Tea Tree Oil – Tea tree oil is an essential oil derived from leaves of the native Australian plant Melaleuca alternifolia (M. alternifolia). It is well known for its medicinal value and has been used by Australian Aborigines to treat colds, sore throats, skin infections, and insect bites (Larson 2012; Warnke 2009). Tea tree oil has a variety of therapeutic properties (e.g., anti-inflammatory and antiseptic) and is a popular ingredient in a number of natural cosmetic products (e.g., shampoo, massage oil, and skin/nail cream) (Larson 2012; Catalán 2008; Mondello 2006). Tea tree oil, capable of eliminating a large number of microorganisms (Catalán 2008), shows promise as a treatment for candida infections (Willcox 2005). Animal studies indicate that one of the active compounds in tea tree oil, terpinen-4-ol, may be especially promising for treating drug-resistant forms of vaginal candidiasis (Mondello 2006). Furthermore, tea tree oil may have beneficial effects against fluconazole-resistant oropharyngeal candidiasis (Wilcox 2005).

Laboratory research indicates that tea tree oil may exert its yeast-killing effect by inhibiting candida’s ability to replicate. It also appears to interfere with membrane properties/functions of candida (Catalán 2008). In addition, research has demonstrated tea tree oil reduces candida’s ability to adhere to human cell surfaces (Sudjana 2012).

Although tea tree oil is occasionally associated with contact dermatitis (when used topically), it is generally considered to be safe. However, it can be toxic when ingested orally, producing a variety of negative effects (e.g., vomiting, diarrhea, and hallucinations) (Larson 2012). Therefore, it is typically used topically and should be kept out of the reach of young children.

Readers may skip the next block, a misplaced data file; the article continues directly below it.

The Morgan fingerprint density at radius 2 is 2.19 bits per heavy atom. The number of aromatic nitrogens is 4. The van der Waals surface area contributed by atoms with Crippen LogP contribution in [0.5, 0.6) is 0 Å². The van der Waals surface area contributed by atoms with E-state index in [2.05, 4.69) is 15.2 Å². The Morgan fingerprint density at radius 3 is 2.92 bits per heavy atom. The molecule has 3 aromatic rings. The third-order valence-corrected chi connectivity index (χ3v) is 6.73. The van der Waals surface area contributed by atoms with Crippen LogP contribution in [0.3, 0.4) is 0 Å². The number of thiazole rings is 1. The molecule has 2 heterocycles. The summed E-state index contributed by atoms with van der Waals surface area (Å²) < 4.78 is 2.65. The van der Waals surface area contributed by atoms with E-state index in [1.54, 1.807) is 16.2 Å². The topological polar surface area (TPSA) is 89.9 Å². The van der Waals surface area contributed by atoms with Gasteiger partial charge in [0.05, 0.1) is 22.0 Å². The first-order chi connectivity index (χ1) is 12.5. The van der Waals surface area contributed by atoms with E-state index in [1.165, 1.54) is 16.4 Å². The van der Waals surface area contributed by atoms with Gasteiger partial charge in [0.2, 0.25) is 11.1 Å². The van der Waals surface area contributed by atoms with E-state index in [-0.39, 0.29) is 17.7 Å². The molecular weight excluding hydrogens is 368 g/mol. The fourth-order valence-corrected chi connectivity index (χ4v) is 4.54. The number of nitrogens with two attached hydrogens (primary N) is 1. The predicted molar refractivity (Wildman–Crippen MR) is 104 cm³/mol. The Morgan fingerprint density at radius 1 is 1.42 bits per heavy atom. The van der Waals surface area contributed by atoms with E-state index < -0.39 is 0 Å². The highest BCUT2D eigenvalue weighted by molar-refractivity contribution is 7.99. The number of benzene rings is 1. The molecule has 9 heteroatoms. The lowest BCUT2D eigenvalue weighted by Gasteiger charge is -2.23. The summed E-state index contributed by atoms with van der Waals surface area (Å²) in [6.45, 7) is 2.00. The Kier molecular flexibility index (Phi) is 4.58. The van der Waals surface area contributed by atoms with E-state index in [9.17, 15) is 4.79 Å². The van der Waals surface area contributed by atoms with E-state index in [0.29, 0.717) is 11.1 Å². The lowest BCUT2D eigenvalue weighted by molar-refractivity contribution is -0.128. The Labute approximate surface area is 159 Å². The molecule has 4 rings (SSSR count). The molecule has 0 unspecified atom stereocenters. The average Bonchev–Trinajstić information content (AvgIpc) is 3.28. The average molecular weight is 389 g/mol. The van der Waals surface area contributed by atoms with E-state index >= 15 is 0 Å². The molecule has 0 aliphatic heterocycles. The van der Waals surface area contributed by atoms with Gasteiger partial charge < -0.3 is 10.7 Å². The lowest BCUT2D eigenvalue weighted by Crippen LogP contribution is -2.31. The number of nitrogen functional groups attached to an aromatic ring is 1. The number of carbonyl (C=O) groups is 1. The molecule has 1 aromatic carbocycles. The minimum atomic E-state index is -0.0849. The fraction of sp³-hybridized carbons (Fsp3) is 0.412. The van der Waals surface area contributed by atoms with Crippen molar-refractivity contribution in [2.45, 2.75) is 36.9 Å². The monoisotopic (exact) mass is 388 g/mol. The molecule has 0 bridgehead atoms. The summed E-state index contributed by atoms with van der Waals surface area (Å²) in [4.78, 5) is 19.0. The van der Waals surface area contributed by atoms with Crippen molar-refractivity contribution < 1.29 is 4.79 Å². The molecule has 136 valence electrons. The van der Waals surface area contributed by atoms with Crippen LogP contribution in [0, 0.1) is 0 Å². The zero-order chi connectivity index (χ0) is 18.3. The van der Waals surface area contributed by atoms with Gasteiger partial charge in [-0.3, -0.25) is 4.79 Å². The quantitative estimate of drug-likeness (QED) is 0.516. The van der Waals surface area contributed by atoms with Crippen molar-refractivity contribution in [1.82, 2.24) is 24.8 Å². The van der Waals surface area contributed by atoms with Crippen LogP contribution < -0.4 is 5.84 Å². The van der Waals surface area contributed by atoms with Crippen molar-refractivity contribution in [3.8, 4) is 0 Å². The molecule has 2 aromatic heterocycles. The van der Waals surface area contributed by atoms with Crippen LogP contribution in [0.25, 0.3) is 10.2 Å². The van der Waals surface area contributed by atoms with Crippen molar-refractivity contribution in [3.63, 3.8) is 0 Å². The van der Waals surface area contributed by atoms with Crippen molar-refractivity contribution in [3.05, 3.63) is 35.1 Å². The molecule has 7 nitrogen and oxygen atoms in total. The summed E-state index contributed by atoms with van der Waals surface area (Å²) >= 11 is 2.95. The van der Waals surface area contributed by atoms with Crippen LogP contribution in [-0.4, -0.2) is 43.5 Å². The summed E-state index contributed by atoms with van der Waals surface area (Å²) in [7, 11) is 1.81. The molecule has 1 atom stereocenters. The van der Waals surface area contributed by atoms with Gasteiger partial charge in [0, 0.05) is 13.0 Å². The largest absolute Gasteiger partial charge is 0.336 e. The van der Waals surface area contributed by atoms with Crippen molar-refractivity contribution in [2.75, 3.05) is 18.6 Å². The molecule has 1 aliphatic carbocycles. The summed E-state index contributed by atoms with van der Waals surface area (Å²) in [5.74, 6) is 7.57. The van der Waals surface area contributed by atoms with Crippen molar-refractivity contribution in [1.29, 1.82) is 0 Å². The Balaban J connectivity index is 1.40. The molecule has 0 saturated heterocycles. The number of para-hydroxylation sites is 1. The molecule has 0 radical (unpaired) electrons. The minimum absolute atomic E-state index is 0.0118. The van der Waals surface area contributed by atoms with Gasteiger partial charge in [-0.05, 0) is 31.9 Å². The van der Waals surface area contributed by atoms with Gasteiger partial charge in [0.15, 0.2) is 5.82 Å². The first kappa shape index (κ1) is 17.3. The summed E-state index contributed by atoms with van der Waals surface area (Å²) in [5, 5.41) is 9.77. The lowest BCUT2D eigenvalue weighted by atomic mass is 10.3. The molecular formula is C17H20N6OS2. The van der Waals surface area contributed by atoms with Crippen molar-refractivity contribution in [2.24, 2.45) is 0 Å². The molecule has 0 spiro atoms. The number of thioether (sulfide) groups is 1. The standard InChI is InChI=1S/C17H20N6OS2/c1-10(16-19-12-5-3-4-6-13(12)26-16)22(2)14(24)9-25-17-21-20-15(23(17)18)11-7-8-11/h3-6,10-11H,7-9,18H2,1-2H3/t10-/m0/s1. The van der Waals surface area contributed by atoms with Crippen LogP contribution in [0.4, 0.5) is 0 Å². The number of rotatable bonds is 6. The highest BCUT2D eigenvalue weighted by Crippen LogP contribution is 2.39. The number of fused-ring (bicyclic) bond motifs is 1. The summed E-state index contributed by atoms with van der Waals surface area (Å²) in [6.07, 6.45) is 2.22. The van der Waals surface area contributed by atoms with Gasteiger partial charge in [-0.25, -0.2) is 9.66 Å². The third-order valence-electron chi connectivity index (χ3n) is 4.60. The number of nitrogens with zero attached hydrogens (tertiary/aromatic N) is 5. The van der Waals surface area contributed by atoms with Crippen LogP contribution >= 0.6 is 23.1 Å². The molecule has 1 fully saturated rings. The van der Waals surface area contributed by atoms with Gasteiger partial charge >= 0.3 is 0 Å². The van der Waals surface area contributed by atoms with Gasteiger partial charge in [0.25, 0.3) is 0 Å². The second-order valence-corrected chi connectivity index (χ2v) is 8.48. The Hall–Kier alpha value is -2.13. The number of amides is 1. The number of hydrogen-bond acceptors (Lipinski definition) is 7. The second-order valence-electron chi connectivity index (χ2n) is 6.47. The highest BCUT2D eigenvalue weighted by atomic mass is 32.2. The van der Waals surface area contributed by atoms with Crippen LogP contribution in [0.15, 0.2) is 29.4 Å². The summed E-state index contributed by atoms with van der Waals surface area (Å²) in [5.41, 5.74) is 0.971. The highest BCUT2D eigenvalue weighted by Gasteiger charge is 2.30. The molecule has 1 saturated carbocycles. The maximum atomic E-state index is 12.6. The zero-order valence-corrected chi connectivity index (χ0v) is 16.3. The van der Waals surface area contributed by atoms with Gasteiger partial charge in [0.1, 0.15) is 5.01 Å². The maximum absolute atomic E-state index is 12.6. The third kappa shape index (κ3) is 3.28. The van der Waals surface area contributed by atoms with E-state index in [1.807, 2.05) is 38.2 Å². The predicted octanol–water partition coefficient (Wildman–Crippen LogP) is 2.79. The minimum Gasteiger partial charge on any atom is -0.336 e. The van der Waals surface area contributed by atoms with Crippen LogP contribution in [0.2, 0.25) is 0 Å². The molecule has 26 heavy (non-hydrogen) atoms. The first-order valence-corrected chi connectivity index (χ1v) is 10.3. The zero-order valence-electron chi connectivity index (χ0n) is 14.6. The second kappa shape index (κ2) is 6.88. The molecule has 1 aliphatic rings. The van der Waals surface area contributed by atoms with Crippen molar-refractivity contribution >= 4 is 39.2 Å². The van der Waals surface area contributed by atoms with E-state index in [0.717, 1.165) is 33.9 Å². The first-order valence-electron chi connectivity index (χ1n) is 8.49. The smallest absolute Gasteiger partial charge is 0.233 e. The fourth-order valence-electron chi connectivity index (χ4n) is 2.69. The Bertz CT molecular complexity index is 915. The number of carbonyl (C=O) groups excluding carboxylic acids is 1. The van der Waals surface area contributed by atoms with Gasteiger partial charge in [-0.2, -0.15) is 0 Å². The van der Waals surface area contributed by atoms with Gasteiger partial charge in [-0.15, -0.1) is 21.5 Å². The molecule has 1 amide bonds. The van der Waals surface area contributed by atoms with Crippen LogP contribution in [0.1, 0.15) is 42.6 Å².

Other Essential Oils – Essential oils (i.e., volatile oils) refer to the compounds found within aromatic plants that give them a particular odor or scent (NIH 2012). Most essential oils are a mixture of various chemicals, which are of clinical interest due to their large spectrum of biological activities (de Araujo 2011).

Although tea tree oil is considered one of the most important essential oils for biological activity against candida (Mondello 2006), a wide variety of essential oils possess anti-candida properties (e.g., carvacrol, 1,8-cineole, geraniol, germacrene-D, limonene, linalool, menthol, and thymol) (Azimi 2011). Experimental models involving geranium oil (or its main component geraniol) show that it suppressed candida cell growth (Maruyama 2008). In addition, clove oil and its major constituent eugenol have shown particularly potent effects against candida (Nozaki 2010), and may be effective against multi-drug resistant forms of Candida albicans alone or in combination with other common antifungal drugs (e.g., fluconazole or amphotericin B) (Khan 2012). A laboratory study demonstrated that essential oil from Moroccan thyme may act synergistically with common antifungal drugs, potentially reducing the need for high doses, which may in turn minimize associated side effects and treatment expenses (Saad 2010). Research has also identified the essential oil of Lemon Verbena (Aloysia triphylla) as a promising alternative for the treatment of candidiasis (Oliva Mde 2011). Compounds isolated from the essential oil of oregano possess antifungal activity as well (Rao 2010).